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Ryder Sustainability Report: CO2 Emissions Drop 2%

Logistics, transportation and supply chain management firm Ryder System reduced its absolute Scope 1 and 2 carbon emissions by around 2 percent year-on-year, according to the company’s 2011 corporate sustainability report.

In 2010, the company produced 559,262 metric tons of CO2 equivalent. In 2011, this figure fell to 548,095 metric tons of CO2e, the report says. Ryder attributes the reduction to traveling fewer miles primarily in its dedicated contract carriage business, using less fuel in its facilities, and reducing electricity usage, primarily in its Supply Chain Solutions segment.

As a logistics and vehicle rentals firm, a large chunk of Ryder’s emissions come from fuel use in vehicles. The company’s RydeSmart telematics technology is designed to help customers improve vehicle operations and lower operating expenses including fuel costs. RydeSmart is deployed in approximately 23,000 leased and rental vehicles, helping fleet managers achieve a 10-to-15 percent reduction in fuel consumption and CO2 emissions through improved routing and reduction of unauthorized idle time, the report says.

Ryder is also engaged with the EPA’s SmartWay program, and initiative that improve the fuel efficiency of the country’s commercial freight industry through a combination of education, information sharing and incentives. SmartWay carriers accounted for 87 percent of all freight miles Ryder managed in 2011, compared to 92 percent in 2010. The company also has a line of “RydeGreen” tractors and trailers that are equipped with SmartWay verified technologies aimed at increasing the vehicles miles-per gallon rating. For example, the RydeGreen hybrid medium-duty straight truck can deliver fuel efficiency up to 30 percent better than conventional vehicles in standard in-city pickup and delivery applications, the report says.

Other green fleet initiatives include deploying a fleet of 240 heavy-duty natural gas vehicles and investing in natural gas vehicle maintenance infrastructure in California, Arizona, and Michigan and launching a new Flex-to-Green leasing option aimed at helping customers jump-start sustainability programs with alternative fuel vehicles.

The company’s drive to conserve energy in its facilities include replacing existing lighting in certain facilities with energy efficient lighting. The company says it also regularly carries out checks against its Energy Conservation Checklists. These checklists include best practices for facility management, lighting, and atmospheric controls, all aimed at conserving energy, Ryder says. In 2011, Ryder reduced electricity use in its facilities by 3.1 percent, notably including increased energy efficiency in a number of supply chain facilities in Canada, the report says.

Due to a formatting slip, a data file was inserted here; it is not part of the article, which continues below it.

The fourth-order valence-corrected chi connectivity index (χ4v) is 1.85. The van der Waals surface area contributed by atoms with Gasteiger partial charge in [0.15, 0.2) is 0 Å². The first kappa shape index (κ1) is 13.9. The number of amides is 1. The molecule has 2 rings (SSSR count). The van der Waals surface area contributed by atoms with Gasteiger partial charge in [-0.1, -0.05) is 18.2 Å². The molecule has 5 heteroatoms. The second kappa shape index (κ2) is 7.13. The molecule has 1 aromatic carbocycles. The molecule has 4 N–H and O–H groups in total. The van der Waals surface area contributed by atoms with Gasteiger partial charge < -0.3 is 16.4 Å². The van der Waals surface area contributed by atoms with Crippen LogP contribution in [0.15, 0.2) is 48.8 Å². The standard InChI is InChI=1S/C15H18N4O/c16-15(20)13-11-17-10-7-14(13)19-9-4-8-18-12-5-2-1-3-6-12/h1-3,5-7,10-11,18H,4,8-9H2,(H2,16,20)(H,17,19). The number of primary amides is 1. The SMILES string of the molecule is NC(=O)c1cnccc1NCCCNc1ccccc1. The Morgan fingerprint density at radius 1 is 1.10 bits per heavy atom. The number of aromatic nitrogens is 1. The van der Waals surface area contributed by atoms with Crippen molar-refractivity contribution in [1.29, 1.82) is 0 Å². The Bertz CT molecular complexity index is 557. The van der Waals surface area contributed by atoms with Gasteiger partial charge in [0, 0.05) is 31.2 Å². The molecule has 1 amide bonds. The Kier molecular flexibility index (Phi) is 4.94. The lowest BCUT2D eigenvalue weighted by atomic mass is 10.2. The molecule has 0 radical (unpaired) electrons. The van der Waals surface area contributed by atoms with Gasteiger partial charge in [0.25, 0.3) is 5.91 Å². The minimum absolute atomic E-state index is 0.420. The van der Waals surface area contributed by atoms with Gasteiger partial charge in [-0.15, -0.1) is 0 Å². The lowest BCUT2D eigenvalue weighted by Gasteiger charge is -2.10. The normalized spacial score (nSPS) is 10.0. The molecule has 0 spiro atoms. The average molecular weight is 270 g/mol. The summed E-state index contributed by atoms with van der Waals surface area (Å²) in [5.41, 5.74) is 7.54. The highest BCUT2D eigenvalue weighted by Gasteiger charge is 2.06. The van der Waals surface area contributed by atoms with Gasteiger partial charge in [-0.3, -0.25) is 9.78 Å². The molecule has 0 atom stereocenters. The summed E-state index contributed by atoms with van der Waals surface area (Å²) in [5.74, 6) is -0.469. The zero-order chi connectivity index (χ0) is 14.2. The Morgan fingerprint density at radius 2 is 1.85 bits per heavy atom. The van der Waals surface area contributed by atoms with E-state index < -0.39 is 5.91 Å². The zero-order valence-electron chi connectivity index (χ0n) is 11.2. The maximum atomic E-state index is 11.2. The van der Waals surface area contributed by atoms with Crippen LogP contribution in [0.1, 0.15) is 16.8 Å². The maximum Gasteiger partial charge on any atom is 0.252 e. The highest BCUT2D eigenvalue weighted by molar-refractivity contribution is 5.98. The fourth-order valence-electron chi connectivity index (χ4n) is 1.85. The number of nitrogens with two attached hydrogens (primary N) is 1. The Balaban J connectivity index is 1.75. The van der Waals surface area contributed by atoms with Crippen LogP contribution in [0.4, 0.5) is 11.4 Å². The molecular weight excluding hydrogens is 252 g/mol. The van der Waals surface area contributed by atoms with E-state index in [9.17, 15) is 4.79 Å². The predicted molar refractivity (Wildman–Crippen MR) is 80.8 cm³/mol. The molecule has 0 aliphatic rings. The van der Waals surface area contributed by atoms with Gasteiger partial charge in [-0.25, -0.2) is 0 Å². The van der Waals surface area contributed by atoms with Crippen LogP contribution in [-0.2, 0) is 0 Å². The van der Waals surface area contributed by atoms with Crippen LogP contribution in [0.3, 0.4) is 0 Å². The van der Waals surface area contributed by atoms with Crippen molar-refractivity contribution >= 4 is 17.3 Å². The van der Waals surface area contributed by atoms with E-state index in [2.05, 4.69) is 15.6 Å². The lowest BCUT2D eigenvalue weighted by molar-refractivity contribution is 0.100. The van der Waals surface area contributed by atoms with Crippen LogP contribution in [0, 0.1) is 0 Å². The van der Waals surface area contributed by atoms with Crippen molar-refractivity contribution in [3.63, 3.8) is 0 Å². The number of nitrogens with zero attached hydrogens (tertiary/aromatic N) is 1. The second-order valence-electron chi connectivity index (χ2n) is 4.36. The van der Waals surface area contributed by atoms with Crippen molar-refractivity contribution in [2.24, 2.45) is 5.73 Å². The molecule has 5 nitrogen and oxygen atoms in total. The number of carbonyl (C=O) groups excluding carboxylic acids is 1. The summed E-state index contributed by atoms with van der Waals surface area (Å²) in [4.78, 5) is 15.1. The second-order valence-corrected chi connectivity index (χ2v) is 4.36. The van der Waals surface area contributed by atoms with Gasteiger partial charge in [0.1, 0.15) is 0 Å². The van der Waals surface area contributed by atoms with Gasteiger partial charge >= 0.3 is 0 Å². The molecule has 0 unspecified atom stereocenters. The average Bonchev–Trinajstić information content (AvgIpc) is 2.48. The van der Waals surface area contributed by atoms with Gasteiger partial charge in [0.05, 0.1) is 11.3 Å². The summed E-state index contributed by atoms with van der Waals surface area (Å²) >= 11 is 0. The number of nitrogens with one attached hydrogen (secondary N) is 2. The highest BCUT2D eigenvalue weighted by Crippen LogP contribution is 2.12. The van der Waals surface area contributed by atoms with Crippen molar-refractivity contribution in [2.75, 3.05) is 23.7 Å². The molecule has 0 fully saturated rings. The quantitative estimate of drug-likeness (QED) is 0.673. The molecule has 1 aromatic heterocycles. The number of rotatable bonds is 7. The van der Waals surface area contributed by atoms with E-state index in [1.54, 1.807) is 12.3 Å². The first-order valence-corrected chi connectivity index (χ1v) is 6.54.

Ryder’s water use increased 4.5 percent in 2011, from 224 million gallons in 2010, to 234 million gallons in 2011. Ryder attributes the increase to primarily due to an increase in water use in the company’s Fleet Management Solutions business segment. Vehicle washing is the activity that uses the most water at the company. The company collects around 2 million gallons of vehicle wash water annually and has what it calls “aggressive reuse and recycling policies.”

The company recycled 28.6 percent more paper and cardboard in 2011 that in 2010. Ryder recycled 5,828 tons of paper and cardboard in 2010 compared to 7,498 tons in 2011. The amount of automotive waste that Ryder recycled in 2011 represented a 4.1 percent increase on 2010 levels. Last year the company recycled 4.29 million gallons of oil, oily water, automotive waste filters, and solvents avoiding 22,302 metric tons of CO2e emissions in the process. (see chart, below)

In August 2011, Fresh & Easy Neighborhood Market announced the addition of 25 compressed natural gas vehicles to its distribution fleet as part of a partnership with Ryder. The grocery chain’s natural gas vehicles produce 20 to 30 percent less emissions than comparable diesel vehicles, Fresh & Easy said. The vehicles were made available through a $38.7 million project run by Ryder and the San Bernardino Associated Governments, part of a joint public/private partnership between the U.S. Department of Energy, the California Energy Commission, the Southern California Association of Governments Clean Cities Coalition and Ryder.

In July last year, Ryder joined the Obama administration’s National Clean Fleets Partnership, an initiative that seeks to help large fleets across the country cut petroleum use by 2.5 billion gallons by 2020.

Click through to read Environmental Leader’s coverage of Ryder’s sustainability report from 2010.

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